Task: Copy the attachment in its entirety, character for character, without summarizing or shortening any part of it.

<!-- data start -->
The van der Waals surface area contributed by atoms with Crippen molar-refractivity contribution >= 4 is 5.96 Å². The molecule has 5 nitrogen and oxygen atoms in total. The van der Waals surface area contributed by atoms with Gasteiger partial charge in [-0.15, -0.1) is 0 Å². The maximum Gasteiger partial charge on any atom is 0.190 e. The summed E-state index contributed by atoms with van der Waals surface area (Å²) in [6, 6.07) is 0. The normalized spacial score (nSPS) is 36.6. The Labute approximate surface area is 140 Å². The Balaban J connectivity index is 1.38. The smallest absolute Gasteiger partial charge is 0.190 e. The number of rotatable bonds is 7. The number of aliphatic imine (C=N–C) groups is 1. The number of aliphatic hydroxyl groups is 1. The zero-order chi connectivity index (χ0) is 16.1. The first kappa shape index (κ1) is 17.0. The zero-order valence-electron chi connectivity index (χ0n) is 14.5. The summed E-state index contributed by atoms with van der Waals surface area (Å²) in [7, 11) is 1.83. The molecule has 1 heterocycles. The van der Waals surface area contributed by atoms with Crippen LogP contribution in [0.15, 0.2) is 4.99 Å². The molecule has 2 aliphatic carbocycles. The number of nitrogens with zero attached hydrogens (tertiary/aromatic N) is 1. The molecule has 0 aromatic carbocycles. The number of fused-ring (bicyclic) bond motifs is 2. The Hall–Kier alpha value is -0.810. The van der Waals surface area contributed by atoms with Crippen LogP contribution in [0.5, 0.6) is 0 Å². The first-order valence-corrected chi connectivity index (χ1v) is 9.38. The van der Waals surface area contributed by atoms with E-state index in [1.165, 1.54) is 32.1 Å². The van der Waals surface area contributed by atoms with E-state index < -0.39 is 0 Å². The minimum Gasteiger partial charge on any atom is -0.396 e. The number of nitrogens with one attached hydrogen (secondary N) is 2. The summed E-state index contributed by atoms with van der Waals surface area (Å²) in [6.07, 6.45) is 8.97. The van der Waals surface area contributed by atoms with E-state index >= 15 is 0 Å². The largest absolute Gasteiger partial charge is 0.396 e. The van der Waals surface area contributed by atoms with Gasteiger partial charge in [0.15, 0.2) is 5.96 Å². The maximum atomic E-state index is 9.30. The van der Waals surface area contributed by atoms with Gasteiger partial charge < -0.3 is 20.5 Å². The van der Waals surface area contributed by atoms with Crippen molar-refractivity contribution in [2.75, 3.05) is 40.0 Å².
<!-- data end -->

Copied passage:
The van der Waals surface area contributed by atoms with Crippen molar-refractivity contribution >= 4 is 5.96 Å². The molecule has 5 nitrogen and oxygen atoms in total. The van der Waals surface area contributed by atoms with Gasteiger partial charge in [-0.15, -0.1) is 0 Å². The maximum Gasteiger partial charge on any atom is 0.190 e. The summed E-state index contributed by atoms with van der Waals surface area (Å²) in [6, 6.07) is 0. The normalized spacial score (nSPS) is 36.6. The Labute approximate surface area is 140 Å². The Balaban J connectivity index is 1.38. The smallest absolute Gasteiger partial charge is 0.190 e. The number of rotatable bonds is 7. The number of aliphatic imine (C=N–C) groups is 1. The number of aliphatic hydroxyl groups is 1. The zero-order chi connectivity index (χ0) is 16.1. The first kappa shape index (κ1) is 17.0. The zero-order valence-electron chi connectivity index (χ0n) is 14.5. The summed E-state index contributed by atoms with van der Waals surface area (Å²) in [7, 11) is 1.83. The molecule has 1 heterocycles. The van der Waals surface area contributed by atoms with Crippen LogP contribution in [0.15, 0.2) is 4.99 Å². The molecule has 2 aliphatic carbocycles. The number of nitrogens with zero attached hydrogens (tertiary/aromatic N) is 1. The molecule has 0 aromatic carbocycles. The number of fused-ring (bicyclic) bond motifs is 2. The Hall–Kier alpha value is -0.810. The van der Waals surface area contributed by atoms with Crippen LogP contribution in [0.5, 0.6) is 0 Å². The first-order valence-corrected chi connectivity index (χ1v) is 9.38. The van der Waals surface area contributed by atoms with E-state index in [1.165, 1.54) is 32.1 Å². The van der Waals surface area contributed by atoms with E-state index < -0.39 is 0 Å². The minimum Gasteiger partial charge on any atom is -0.396 e. The number of nitrogens with one attached hydrogen (secondary N) is 2. The summed E-state index contributed by atoms with van der Waals surface area (Å²) in [6.07, 6.45) is 8.97. The van der Waals surface area contributed by atoms with E-state index >= 15 is 0 Å². The largest absolute Gasteiger partial charge is 0.396 e. The van der Waals surface area contributed by atoms with Gasteiger partial charge in [0.15, 0.2) is 5.96 Å². The maximum atomic E-state index is 9.30. The van der Waals surface area contributed by atoms with Gasteiger partial charge < -0.3 is 20.5 Å². The van der Waals surface area contributed by atoms with Crippen molar-refractivity contribution in [2.75, 3.05) is 40.0 Å².